Israel/Palestine is an example of the failure of British post-colonial government policy
Britain failed to reach an agreement between Jews and Arabs in the region and withdrew in 1947, allowing the problem to descend into violence. This has lead to numerous wars, terrorism, ethnic tension and a break down of human rights in the region over long periods of time. This is a left over problem of British colonial rule, which the whole world seems unable to find a suitable resolution for.
During World War One this region was under the rule of the Ottoman Empire, and the British promised to recognise Arab independence in the area in return for Arab assistance to British forces, fighting against the Ottomans. Following the First World War and the fall of the Ottoman Empire, the British Empire took control of this region as “Mandatory Palestine”, seen as a betrayal to the Arabs in the region. In 1917 the British government made the Balfour Declaration, a public statement to support a national home for the Jewish people in Palestine, and in 1923 Britain gained consent from the League of Nations to control the peoples of the region until a time when they were stable and “able to stand on their own” .
During this period of British control nationalism in both the Jewish and Arab communities increased, both against the British and each other respectively. This lead to the Arab Revolt in 1936 and the Jewish insurgency in 1938, both targeting the British occupation of the region. Trying to address the situation the British Government held the London Conference of 1939, where they proposed a limit of European Jewish migration to Israel and a limit on Jewish land purchases in the region, which prompted further outrage. Following this extremist Zionists organised further attacks and the “Aliyah Bet” the process of Jewish illegal immigration into Palestine.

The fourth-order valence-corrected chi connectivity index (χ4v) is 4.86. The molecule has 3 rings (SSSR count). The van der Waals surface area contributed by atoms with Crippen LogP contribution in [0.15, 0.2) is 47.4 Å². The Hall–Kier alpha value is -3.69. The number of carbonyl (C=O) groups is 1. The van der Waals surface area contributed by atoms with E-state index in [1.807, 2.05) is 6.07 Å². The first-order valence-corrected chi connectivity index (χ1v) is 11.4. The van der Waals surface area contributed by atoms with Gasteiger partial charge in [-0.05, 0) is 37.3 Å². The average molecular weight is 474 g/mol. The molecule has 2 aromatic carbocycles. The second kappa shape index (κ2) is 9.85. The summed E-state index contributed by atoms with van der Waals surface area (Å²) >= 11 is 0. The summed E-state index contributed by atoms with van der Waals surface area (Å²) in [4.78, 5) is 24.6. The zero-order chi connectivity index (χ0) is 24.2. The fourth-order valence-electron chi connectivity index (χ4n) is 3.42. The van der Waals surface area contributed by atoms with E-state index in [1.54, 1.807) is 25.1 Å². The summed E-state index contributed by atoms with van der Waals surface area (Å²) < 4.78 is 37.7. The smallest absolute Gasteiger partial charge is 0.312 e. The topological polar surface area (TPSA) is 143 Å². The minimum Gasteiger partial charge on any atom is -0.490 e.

Following the Second World War these ongoing tensions descended into a state of civil war. To address this, the newly formed UN adopted the Partition Plan for Palestine in 1947 and carved up the country, this did not quash the violence and British control disintegrated the following year. Even though the British double crossed both sides, it was only due to Jordan and Egypt that Palestinian territory was protected in subsequent wars in any way. The British made conflicting agreement to both communities during the First World War and then failed to resolve the problem they made for themselves, and therefore failed as an effective authority in the region. The blame for this problem undoubtedly falls on the British as it was created by them.